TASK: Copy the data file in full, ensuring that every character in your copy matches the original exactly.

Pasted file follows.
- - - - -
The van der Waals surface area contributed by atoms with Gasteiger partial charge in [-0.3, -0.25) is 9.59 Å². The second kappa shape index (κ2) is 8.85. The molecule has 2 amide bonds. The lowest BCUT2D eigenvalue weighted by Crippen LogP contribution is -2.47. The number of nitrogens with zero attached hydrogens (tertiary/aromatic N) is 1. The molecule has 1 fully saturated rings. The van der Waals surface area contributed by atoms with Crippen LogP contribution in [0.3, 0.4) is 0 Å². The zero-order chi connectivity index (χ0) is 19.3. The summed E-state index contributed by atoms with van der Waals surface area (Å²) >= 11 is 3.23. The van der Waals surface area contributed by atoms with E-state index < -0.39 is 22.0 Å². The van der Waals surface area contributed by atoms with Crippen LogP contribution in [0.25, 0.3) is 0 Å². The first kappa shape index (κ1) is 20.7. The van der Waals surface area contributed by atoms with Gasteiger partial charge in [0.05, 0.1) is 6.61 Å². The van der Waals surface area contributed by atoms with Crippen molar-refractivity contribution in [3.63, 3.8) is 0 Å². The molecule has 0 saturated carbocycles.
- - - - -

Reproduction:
The van der Waals surface area contributed by atoms with Gasteiger partial charge in [-0.3, -0.25) is 9.59 Å². The second kappa shape index (κ2) is 8.85. The molecule has 2 amide bonds. The lowest BCUT2D eigenvalue weighted by Crippen LogP contribution is -2.47. The number of nitrogens with zero attached hydrogens (tertiary/aromatic N) is 1. The molecule has 1 fully saturated rings. The van der Waals surface area contributed by atoms with Crippen LogP contribution in [0.3, 0.4) is 0 Å². The zero-order chi connectivity index (χ0) is 19.3. The summed E-state index contributed by atoms with van der Waals surface area (Å²) >= 11 is 3.23. The van der Waals surface area contributed by atoms with E-state index < -0.39 is 22.0 Å². The van der Waals surface area contributed by atoms with Crippen LogP contribution in [0.25, 0.3) is 0 Å². The first kappa shape index (κ1) is 20.7. The van der Waals surface area contributed by atoms with Gasteiger partial charge in [0.05, 0.1) is 6.61 Å². The van der Waals surface area contributed by atoms with Crippen molar-refractivity contribution in [3.63, 3.8) is 0 Å². The molecule has 0 saturated carbocycles.